As gardeners we are, knowingly or not, involved in an act called Assisted Migration. It is definitely a 21st century term and it is defined as, “Movement of species beyond their historical range either to prevent extinction due to climate change … or facilitate their adaptation to future or projected climate change”, according to Nicole Klenk , a social scientist at the University of Waterloo. While gardeners of all types from all ages have always coveted what their neighbours had and we did not, we have transported plant and animal species from one country to another, over land and sea, in order to revel in and admire a new discovery, and to own one for ourselves. Today however we are doing this for different reasons, namely the continued survival of plant and animal species, and it is called Assisted Migration.
Scientists have been studying climate change for a couple of decades and are now seeing ties to the loss of animal and plant habitats. As areas of the earth are warming or cooling we are finding that some species are finding it difficult to adapt to the changes and are therefore at risk. There has been a slow movement by groups and individuals alike to protect the species we love by moving them to locations where they hope they will continue to survive for years to come.
There are two cases of assisted migration in the news which involve moving a species far from its local habitat. The first is a conifer in Florida, Torreya taxifolia, with a shrinking range in the Florida panhandle. The group Citizens of Torreya Taxifolia Guardians are planting seeds of Torreya taxifolia from private stock or garden centres outside of its northern range in North Carolina.
|Link to Torryea Guardians|
A second example headed by Richard Branson of the Virgin Group was to move Madagascar lemurs onto an island that he owns. The plan was to move animals from zoos or private organizations with the intent to protect the species. Conservation scientists criticised him for potentially creating risks to other species on the island. These examples are of citizens making choices on their own (which may be ill informed) and without any government and academic oversight. The concern is that these types of assisted migration may cause more harm by changing native ecosystems. However these actions are also presently perfectly legal.
The philosophy of what we are doing concerns Anthony Ricciardi an Associate professor and invasive species biologist at McGill University. He is not opposed to assisted migration or what he calls assisted range expansion, but the intentional moving of species, such as moving animals to another island. We have a long history of moving plants and animals around the world and have caused some degree of ecological damage by degrading habitat, introducing diseases and pests, and the extinction of native species. Do these long distance introductions such as moving certain plants or animals outweigh the risks of ecological damage? Mr. Ricciardi claims there are no reliable ways to forecast the risks of a species introduction. There are risks with assisted migration such as, creating new invasive species, the effect on the local ecosystem, and the interaction with local species. He says we need to deal with the root cause rather than moving species around.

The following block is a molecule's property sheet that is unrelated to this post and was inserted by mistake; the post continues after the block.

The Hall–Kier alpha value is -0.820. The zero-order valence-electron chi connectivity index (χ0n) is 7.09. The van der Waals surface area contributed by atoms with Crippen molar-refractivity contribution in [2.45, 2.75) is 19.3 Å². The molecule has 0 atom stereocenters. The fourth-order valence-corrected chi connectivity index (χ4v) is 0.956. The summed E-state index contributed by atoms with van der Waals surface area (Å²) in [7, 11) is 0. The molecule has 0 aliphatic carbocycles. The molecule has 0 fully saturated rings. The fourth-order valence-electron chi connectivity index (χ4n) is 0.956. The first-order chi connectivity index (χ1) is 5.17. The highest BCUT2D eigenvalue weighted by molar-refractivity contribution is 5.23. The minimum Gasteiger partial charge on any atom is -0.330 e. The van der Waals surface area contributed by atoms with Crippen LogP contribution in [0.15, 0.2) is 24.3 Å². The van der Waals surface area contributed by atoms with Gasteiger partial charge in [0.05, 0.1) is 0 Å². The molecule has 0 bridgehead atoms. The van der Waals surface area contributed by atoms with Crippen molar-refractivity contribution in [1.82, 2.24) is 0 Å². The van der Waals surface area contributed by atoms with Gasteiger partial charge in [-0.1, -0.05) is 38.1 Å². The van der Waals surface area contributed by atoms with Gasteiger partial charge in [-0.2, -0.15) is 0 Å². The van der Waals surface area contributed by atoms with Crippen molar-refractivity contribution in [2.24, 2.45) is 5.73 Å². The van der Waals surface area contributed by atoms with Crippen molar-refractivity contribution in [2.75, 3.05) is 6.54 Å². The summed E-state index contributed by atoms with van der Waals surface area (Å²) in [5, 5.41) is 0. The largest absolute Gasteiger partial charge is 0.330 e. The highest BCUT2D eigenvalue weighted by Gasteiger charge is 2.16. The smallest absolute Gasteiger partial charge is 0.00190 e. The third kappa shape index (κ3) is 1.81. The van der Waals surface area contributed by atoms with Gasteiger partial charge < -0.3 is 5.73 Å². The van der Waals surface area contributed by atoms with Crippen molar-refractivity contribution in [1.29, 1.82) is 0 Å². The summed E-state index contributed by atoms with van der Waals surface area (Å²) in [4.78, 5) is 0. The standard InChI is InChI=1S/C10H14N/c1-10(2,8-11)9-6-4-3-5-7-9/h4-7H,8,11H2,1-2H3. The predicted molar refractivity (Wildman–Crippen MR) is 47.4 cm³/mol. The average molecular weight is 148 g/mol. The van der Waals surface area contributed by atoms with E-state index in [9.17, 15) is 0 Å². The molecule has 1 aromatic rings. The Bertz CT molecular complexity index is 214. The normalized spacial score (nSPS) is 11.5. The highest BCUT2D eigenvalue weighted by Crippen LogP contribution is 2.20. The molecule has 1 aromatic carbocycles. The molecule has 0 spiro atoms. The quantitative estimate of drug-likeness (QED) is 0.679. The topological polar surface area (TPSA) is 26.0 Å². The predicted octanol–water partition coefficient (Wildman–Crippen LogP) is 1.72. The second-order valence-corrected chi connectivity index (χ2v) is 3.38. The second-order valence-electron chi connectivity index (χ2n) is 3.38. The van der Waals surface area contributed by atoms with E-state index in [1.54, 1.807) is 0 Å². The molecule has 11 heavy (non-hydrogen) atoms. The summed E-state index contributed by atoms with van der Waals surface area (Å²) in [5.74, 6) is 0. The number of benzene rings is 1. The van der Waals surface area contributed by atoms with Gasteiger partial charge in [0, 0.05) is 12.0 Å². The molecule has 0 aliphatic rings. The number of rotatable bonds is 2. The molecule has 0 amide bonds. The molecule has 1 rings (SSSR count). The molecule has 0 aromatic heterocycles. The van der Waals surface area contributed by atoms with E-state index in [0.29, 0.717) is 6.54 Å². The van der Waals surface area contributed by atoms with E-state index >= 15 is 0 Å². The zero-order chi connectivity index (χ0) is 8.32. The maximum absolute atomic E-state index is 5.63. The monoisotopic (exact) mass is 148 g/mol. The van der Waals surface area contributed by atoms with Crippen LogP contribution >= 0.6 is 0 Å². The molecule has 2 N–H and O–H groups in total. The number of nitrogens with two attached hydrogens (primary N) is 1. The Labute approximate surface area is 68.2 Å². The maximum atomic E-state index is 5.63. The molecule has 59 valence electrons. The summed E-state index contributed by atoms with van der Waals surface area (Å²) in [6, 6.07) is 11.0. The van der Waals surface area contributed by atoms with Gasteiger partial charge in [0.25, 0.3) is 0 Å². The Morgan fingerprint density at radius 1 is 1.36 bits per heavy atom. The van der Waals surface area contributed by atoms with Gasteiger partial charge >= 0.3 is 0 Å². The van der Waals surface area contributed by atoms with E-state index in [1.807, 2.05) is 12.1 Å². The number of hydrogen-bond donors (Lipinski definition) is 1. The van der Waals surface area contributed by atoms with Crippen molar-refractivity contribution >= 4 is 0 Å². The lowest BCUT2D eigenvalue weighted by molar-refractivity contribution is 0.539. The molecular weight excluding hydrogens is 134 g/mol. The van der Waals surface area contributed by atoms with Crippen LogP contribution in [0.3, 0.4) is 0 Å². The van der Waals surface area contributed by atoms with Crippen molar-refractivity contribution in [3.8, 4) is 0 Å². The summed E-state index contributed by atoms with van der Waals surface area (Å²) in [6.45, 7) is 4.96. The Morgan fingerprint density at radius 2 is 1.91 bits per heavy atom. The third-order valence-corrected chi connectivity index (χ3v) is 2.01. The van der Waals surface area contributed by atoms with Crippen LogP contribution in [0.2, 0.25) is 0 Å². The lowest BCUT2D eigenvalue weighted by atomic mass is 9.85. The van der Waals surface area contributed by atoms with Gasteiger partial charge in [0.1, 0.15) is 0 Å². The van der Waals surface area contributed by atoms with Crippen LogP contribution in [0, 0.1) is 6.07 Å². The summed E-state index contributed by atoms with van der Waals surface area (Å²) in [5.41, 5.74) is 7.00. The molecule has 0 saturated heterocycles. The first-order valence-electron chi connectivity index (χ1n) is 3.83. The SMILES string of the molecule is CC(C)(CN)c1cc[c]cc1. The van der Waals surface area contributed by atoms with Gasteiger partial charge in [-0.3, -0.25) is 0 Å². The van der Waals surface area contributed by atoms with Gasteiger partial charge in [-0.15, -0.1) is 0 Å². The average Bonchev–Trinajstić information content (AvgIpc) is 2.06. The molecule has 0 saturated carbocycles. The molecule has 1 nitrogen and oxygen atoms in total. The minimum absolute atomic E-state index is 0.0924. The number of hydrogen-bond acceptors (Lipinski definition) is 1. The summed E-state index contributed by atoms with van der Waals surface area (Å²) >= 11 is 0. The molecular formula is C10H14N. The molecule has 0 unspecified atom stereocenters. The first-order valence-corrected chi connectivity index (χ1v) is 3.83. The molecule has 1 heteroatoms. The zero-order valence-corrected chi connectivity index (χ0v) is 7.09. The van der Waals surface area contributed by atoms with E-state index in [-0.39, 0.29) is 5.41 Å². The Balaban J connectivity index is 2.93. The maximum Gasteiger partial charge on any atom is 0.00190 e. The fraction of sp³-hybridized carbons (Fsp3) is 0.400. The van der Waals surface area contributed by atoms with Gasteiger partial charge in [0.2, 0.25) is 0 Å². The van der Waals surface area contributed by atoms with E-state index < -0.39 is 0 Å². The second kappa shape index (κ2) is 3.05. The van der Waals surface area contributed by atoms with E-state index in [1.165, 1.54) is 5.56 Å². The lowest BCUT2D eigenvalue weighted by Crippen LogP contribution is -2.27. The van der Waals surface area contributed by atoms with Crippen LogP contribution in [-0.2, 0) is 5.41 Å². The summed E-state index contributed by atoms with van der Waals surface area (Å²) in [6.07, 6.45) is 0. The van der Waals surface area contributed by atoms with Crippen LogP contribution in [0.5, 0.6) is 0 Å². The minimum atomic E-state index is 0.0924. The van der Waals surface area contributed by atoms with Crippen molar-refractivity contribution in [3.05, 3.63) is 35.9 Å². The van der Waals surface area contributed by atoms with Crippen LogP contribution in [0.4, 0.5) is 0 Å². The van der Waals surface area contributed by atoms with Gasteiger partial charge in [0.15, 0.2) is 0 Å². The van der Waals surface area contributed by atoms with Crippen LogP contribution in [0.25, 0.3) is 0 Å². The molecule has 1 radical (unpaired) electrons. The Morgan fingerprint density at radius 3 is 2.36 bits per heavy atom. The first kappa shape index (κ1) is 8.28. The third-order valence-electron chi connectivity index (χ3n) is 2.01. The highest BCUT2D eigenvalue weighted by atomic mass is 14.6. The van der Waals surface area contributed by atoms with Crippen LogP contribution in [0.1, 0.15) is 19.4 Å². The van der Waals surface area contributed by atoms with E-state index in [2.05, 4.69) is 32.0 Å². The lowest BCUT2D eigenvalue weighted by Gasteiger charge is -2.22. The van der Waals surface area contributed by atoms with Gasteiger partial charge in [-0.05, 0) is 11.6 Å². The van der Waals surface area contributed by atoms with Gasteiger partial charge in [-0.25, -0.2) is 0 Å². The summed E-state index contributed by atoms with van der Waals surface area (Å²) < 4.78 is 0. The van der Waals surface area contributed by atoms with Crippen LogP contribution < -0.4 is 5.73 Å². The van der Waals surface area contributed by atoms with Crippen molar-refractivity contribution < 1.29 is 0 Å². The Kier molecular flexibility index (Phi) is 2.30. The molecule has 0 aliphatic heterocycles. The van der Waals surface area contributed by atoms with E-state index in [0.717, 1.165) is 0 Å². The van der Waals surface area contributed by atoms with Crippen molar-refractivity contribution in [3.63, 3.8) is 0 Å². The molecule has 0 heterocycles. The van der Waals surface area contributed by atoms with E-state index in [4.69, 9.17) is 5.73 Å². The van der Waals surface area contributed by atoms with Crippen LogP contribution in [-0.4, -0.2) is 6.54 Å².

|The Emerald Ash Borer is quite destructive in parts of Canada and the US||. Brought in on packing crates from China.|
British Columbia is presently a world leader in a large scale experiment of assisted migration. They are moving 15 tree species (of commercial value) to the northern edge of their range with the intent to study their adaptation to future climate change. They are hoping to develop a seed bank that will be successful in providing trees adapted to a more northern range. To determine success we must wait 15 to 20 years and expect that up to 50% of those seedlings will not survive.
Professor Sally Aitken in Vancouver, a Forest Geneticist at University of British Columbia, is working on an experiment to save the white bark pine. The white bark pine is listed as threatened in Canada and is in rapid decline in western Canada and USA due to white pine blister rust, the mountain pine beetle, and loss of habitat. This pine has many positive ecological ties to the ecosystem that scientists consider it worth trying to save. As part of a controlled experiment they are moving it by seed within its existing range, to north of its range and in places where it is not expected to survive in BC. The only risk is increased invasion of the white pine, but since it is a slow growing and moving tree the risk is very small, as well, the ecosystem the pines are planted in is already part of its regional flora.
How can we mitigate the impact of carbon emissions on ecosystems? While this is a controversial and difficult problem to solve, we are attempting different ways of dealing with it by assisted migration taken in tiny steps as with the tree studies, and in large steps with the removal of species to areas outside their natural range. Some will argue we need to be working on the root cause. Who is right?
(Information taken from the CBC radio program “The Current”)